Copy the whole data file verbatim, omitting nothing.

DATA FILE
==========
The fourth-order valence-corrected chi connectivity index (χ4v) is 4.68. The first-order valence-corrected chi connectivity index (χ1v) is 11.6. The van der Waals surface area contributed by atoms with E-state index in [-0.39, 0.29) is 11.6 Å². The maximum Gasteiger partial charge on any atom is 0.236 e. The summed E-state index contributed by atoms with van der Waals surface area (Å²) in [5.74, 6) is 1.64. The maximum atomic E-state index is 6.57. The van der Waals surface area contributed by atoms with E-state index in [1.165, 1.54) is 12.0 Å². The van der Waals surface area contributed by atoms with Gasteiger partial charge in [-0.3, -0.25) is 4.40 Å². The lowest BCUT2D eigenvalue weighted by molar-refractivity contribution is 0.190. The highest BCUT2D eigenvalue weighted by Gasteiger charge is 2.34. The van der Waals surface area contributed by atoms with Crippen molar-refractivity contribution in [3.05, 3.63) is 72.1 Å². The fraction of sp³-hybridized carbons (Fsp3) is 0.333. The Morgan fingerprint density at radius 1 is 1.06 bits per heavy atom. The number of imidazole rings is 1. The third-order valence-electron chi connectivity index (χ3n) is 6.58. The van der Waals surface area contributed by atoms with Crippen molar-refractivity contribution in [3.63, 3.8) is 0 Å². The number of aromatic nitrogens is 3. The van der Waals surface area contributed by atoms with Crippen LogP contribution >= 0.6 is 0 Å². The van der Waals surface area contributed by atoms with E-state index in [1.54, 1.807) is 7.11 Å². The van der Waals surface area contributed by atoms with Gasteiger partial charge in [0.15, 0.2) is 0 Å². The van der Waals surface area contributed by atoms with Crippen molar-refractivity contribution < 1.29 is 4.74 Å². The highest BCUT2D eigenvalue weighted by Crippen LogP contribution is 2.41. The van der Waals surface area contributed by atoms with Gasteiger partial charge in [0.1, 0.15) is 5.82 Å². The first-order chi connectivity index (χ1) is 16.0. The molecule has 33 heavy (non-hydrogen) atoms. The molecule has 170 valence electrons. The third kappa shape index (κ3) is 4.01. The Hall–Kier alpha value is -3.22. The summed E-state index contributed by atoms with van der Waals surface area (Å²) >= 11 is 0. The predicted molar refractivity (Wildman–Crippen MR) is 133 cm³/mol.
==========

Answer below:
The fourth-order valence-corrected chi connectivity index (χ4v) is 4.68. The first-order valence-corrected chi connectivity index (χ1v) is 11.6. The van der Waals surface area contributed by atoms with E-state index in [-0.39, 0.29) is 11.6 Å². The maximum Gasteiger partial charge on any atom is 0.236 e. The summed E-state index contributed by atoms with van der Waals surface area (Å²) in [5.74, 6) is 1.64. The maximum atomic E-state index is 6.57. The van der Waals surface area contributed by atoms with E-state index in [1.165, 1.54) is 12.0 Å². The van der Waals surface area contributed by atoms with Gasteiger partial charge in [-0.3, -0.25) is 4.40 Å². The lowest BCUT2D eigenvalue weighted by molar-refractivity contribution is 0.190. The highest BCUT2D eigenvalue weighted by Gasteiger charge is 2.34. The van der Waals surface area contributed by atoms with Crippen molar-refractivity contribution in [3.05, 3.63) is 72.1 Å². The fraction of sp³-hybridized carbons (Fsp3) is 0.333. The Morgan fingerprint density at radius 1 is 1.06 bits per heavy atom. The number of imidazole rings is 1. The third-order valence-electron chi connectivity index (χ3n) is 6.58. The van der Waals surface area contributed by atoms with Crippen molar-refractivity contribution in [3.63, 3.8) is 0 Å². The number of aromatic nitrogens is 3. The van der Waals surface area contributed by atoms with Crippen LogP contribution >= 0.6 is 0 Å². The van der Waals surface area contributed by atoms with E-state index in [1.54, 1.807) is 7.11 Å². The van der Waals surface area contributed by atoms with Gasteiger partial charge in [0.15, 0.2) is 0 Å². The van der Waals surface area contributed by atoms with Crippen molar-refractivity contribution < 1.29 is 4.74 Å². The highest BCUT2D eigenvalue weighted by Crippen LogP contribution is 2.41. The van der Waals surface area contributed by atoms with Gasteiger partial charge in [0.1, 0.15) is 5.82 Å². The first-order chi connectivity index (χ1) is 16.0. The molecule has 33 heavy (non-hydrogen) atoms. The molecule has 170 valence electrons. The third kappa shape index (κ3) is 4.01. The Hall–Kier alpha value is -3.22. The summed E-state index contributed by atoms with van der Waals surface area (Å²) >= 11 is 0. The predicted molar refractivity (Wildman–Crippen MR) is 133 cm³/mol.